Thursday, October 28, 2010
Every morning I spend a little time looking at painting blogs and then
go try out what I think I've learned. I believe I have learned a lot,
especially with alla prima. I'm not suffering as I paint anymore, anyway.
I hadn't done much with transparency or translucency . . . this bowl is
another 49¢ "find" at the Salvation Army. Working with something that
you're unfamiliar with really forces observation. My observational powers
need lots more refining, but at least, I know I don't know what this
object looks like and can't fool myself into thinking I do. I have also
noticed one terrible painting habit: once I load the brush with color, I'm
not content with just putting that color in the one spot where it's required.
I carry it into another area where the value has clearly changed. So,
another thing to be mindful of . . .
Monday, October 25, 2010
The companion apple to Lone Apple 1 . . . which, I guess
keeps them from being "lone." Digging them out this past week
and framing them made me stop and consider how I best like
to work. Both were done with an underpainting that wasn't just
a value study . . . one-color value first, then dark areas of color
and the complement of whatever the final background was going
to be. I let that first layer dry before tackling the finish of the painting.
There's a dried chromium oxide green layer under those red strokes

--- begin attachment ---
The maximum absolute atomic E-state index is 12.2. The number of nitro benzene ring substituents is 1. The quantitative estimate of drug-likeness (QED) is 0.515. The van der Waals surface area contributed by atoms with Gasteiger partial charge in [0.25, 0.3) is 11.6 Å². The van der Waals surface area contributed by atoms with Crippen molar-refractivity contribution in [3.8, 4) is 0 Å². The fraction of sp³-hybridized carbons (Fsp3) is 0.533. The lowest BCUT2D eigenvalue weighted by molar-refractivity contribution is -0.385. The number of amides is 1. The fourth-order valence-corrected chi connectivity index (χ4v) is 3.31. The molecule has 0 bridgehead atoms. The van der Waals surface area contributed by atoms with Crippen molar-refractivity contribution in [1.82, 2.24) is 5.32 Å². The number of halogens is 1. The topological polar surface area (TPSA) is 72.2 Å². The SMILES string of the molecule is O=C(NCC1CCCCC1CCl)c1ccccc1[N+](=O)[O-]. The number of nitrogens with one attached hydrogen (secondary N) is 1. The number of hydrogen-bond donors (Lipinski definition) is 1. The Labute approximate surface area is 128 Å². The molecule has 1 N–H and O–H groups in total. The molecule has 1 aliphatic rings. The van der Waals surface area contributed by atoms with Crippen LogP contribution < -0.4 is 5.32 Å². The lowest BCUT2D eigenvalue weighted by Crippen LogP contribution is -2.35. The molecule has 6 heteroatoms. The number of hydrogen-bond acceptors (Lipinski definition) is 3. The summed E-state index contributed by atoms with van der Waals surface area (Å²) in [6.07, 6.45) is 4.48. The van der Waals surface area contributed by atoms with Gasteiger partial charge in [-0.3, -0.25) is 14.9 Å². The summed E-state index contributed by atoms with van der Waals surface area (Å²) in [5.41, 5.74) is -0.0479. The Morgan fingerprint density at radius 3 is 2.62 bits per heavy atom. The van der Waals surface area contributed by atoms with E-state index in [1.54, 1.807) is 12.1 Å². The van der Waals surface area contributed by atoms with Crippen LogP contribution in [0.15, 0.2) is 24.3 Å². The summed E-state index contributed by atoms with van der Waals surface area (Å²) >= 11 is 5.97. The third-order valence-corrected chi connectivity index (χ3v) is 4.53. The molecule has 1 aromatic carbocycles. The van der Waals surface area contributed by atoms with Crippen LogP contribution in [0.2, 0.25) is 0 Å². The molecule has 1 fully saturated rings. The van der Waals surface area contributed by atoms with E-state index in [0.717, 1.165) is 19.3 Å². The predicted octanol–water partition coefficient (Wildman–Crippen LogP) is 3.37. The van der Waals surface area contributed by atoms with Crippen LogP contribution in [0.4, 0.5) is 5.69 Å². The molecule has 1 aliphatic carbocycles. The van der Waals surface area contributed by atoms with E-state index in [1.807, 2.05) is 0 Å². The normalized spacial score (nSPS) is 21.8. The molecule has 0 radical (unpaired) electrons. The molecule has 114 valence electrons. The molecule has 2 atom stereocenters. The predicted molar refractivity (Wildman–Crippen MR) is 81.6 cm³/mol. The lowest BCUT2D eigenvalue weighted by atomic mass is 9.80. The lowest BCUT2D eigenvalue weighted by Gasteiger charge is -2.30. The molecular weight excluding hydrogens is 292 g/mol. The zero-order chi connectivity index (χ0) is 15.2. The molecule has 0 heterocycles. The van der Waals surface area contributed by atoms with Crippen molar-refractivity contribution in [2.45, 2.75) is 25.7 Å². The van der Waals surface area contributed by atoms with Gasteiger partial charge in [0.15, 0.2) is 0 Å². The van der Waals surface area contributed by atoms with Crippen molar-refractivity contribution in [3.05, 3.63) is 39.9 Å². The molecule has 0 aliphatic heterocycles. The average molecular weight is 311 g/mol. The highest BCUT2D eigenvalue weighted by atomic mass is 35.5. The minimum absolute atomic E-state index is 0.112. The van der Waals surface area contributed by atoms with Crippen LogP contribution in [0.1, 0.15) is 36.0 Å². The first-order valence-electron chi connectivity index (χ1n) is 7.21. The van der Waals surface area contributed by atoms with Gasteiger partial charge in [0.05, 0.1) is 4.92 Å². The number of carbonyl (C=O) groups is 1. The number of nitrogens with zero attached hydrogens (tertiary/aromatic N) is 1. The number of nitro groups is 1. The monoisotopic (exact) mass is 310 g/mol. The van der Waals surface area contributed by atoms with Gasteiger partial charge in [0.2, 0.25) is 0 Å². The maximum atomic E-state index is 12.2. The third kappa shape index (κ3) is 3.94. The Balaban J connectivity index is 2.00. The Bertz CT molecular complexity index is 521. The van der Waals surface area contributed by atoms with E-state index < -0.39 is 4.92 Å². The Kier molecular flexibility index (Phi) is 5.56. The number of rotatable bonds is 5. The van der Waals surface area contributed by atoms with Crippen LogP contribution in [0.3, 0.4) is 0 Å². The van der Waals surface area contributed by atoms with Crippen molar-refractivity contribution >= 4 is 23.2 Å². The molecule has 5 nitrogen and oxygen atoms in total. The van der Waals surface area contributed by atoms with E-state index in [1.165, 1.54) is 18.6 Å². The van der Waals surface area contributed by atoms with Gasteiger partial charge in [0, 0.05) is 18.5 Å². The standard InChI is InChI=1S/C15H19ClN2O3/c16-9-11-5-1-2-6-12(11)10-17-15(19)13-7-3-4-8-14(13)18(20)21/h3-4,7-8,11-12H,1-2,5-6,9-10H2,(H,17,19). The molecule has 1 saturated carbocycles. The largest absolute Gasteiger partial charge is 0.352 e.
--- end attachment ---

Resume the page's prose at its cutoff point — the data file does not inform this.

in the background. I could not have painted a red over chromium oxide
green and have it retain its red-integrity and have it recede.
I've also loved learning the immediacy of alla prima.
So I'll work both ways. As a former printmaker, I relied on surprise:
working in a mirror image, not knowing how it would translate backwards
on paper, how a quantity of ink would squish and what I might do with it next.
I had given up on oils years ago because of the predictability of what
my hand would do in front of my eyes in any given moment. The process
excited me more than having me be the author. Carol Marine quoted an
Irish artist in a recent commentary where she said, "instead of asking how
do I do that?, ask what will happen if I try this?" In retrospect, I must have
wanted to give up control. Tonight, I'm thinking that kind of limbo is close
to who I am.
Posted by Lorraine Shirkus at 9:55 PM
This wasn't my intended post for today. I'm posting 2 paintings
from early this year, before the Carol Marine workshop and the
subsequent struggle with alla prima. These are from a former era
of not always knowing what I was doing as opposed to my current
era. I liked both well enough to not sand them off and now that
time has passed, I feel like, uh, well . . . I still like them!
They are stand-ins for the painting I hoped to post . . . a self-portrait.
Having to confront my own visage in a mirror, which, of course, I lit
dramatically, was kind of a horrifying experience. I've tried to avoid
having to look closely at my face, have very dim light in my bathroom . . .
just enough to not poke my eye out with the mascara thing. All I wanted
to do was to get out of any kind of comfort zone, to have a subject I would